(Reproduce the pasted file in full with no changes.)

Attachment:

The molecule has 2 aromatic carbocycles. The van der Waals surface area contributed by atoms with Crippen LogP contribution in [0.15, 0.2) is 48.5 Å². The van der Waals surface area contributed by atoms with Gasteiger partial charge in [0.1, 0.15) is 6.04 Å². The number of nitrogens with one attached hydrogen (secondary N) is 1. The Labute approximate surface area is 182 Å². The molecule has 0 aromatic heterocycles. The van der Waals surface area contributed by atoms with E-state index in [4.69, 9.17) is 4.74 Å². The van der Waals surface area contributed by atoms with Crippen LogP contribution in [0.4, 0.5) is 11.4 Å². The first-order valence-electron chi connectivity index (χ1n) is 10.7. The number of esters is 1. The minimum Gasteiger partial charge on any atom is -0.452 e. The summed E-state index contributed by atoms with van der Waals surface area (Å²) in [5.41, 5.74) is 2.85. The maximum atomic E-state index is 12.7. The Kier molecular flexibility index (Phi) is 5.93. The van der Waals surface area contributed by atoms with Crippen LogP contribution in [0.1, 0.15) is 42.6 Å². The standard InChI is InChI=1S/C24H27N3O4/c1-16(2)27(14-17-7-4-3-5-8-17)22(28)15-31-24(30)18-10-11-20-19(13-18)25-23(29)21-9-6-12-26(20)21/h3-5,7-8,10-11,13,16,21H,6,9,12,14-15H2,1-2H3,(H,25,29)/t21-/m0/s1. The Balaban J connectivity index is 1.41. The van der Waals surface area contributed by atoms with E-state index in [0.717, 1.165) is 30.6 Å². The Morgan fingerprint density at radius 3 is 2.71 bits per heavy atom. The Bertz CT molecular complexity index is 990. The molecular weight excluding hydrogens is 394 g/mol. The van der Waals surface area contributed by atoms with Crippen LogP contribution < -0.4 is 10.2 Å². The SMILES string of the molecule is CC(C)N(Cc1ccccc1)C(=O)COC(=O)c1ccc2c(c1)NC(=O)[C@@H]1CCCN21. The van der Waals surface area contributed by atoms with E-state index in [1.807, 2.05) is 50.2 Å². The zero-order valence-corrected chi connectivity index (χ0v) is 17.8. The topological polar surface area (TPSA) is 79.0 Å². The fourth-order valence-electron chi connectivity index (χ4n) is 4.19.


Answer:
The molecule has 2 aromatic carbocycles. The van der Waals surface area contributed by atoms with Crippen LogP contribution in [0.15, 0.2) is 48.5 Å². The van der Waals surface area contributed by atoms with Gasteiger partial charge in [0.1, 0.15) is 6.04 Å². The number of nitrogens with one attached hydrogen (secondary N) is 1. The Labute approximate surface area is 182 Å². The molecule has 0 aromatic heterocycles. The van der Waals surface area contributed by atoms with E-state index in [4.69, 9.17) is 4.74 Å². The van der Waals surface area contributed by atoms with Crippen LogP contribution in [0.4, 0.5) is 11.4 Å². The first-order valence-electron chi connectivity index (χ1n) is 10.7. The number of esters is 1. The minimum Gasteiger partial charge on any atom is -0.452 e. The summed E-state index contributed by atoms with van der Waals surface area (Å²) in [5.41, 5.74) is 2.85. The maximum atomic E-state index is 12.7. The Kier molecular flexibility index (Phi) is 5.93. The van der Waals surface area contributed by atoms with Crippen LogP contribution in [0.1, 0.15) is 42.6 Å². The standard InChI is InChI=1S/C24H27N3O4/c1-16(2)27(14-17-7-4-3-5-8-17)22(28)15-31-24(30)18-10-11-20-19(13-18)25-23(29)21-9-6-12-26(20)21/h3-5,7-8,10-11,13,16,21H,6,9,12,14-15H2,1-2H3,(H,25,29)/t21-/m0/s1. The Balaban J connectivity index is 1.41. The van der Waals surface area contributed by atoms with E-state index in [0.717, 1.165) is 30.6 Å². The Morgan fingerprint density at radius 3 is 2.71 bits per heavy atom. The Bertz CT molecular complexity index is 990. The molecular weight excluding hydrogens is 394 g/mol. The van der Waals surface area contributed by atoms with Crippen LogP contribution < -0.4 is 10.2 Å². The SMILES string of the molecule is CC(C)N(Cc1ccccc1)C(=O)COC(=O)c1ccc2c(c1)NC(=O)[C@@H]1CCCN21. The van der Waals surface area contributed by atoms with E-state index in [1.807, 2.05) is 50.2 Å². The zero-order valence-corrected chi connectivity index (χ0v) is 17.8. The topological polar surface area (TPSA) is 79.0 Å². The fourth-order valence-electron chi connectivity index (χ4n) is 4.19.